We’re doing well and I realized that there is no need to be ashamed by how we operate. The biggest benefit of homeschooling is being able to customize your world to fit your child’s needs. So, I’m taking a leap of faith and sharing a typical homeschool day and how we plan in this post 🙂
How I Plan Our Homeschool Year
Every summer I sit down with the kids and we talk about the upcoming school year. We talk about what they’d like to learn, if they have any future occupational goals, graduation requirements and how to fulfill them, etc. Then I do the best I can to make those things happen. Not everything will happen, but I try to make the important things happen.
I then take those subjects and break them up into how many times a week we’d like to cover them. Things like math get 4 days, writing may be 2 days, etc. I give myself a pep talk every year, reminding myself that it’s ok if we don’t actually do this much school…we have 365 days a year…
Then I hop on over to my favorite planner ever…Homeschool Planet. Seriously guys, in 16 years I swear I’ve tried every planner out there and Homeschool Planet from the Homeschool Buyer’s Co-op is the only one I’ve ever stuck with. It’s online but everything prints out so nicely so I can have the best of both worlds: an online planner I can never misplace and a paper planner I can keep for our portfolio reviews!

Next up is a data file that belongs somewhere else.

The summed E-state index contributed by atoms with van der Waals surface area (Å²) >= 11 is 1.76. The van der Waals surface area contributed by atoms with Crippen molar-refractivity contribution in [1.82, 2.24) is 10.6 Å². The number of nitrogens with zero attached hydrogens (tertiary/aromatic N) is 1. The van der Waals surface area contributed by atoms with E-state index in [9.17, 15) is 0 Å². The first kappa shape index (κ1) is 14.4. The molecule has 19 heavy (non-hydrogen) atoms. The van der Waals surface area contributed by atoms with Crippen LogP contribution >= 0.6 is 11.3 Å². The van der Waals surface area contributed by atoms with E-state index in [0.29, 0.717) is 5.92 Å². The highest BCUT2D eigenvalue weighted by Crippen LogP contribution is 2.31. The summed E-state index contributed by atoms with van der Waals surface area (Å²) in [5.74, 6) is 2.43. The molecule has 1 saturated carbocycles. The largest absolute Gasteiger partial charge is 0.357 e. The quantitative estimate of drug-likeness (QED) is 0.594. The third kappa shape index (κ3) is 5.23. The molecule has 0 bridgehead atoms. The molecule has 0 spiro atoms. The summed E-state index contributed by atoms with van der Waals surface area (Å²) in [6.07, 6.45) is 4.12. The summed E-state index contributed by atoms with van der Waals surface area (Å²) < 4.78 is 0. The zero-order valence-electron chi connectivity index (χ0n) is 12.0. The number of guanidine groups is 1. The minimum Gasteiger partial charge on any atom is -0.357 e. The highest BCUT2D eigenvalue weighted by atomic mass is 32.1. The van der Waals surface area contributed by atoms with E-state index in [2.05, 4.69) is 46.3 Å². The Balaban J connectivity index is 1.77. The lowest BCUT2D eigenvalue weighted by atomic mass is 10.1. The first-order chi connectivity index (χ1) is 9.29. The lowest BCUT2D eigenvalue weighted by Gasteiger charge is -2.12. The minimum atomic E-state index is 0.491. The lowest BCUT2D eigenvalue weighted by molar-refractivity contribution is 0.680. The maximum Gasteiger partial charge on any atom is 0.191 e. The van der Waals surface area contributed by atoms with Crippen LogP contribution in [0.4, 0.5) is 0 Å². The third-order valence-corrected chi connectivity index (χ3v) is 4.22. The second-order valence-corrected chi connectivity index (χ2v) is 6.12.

How I Schedule Our Homeschool Subjects
You should know something about me: I have ADD. I don’t do schedules. I love schedules and I created them for many, many years…but I never used them so I decided to quit being someone I wasn’t.
Homeschool Planet makes it so easy for me. While it has tons of advanced features, I only use the basic. I add my kids to the planner and then I add the subjects and assign them to the day I want. I don’t assign a time or lessons, just the subject.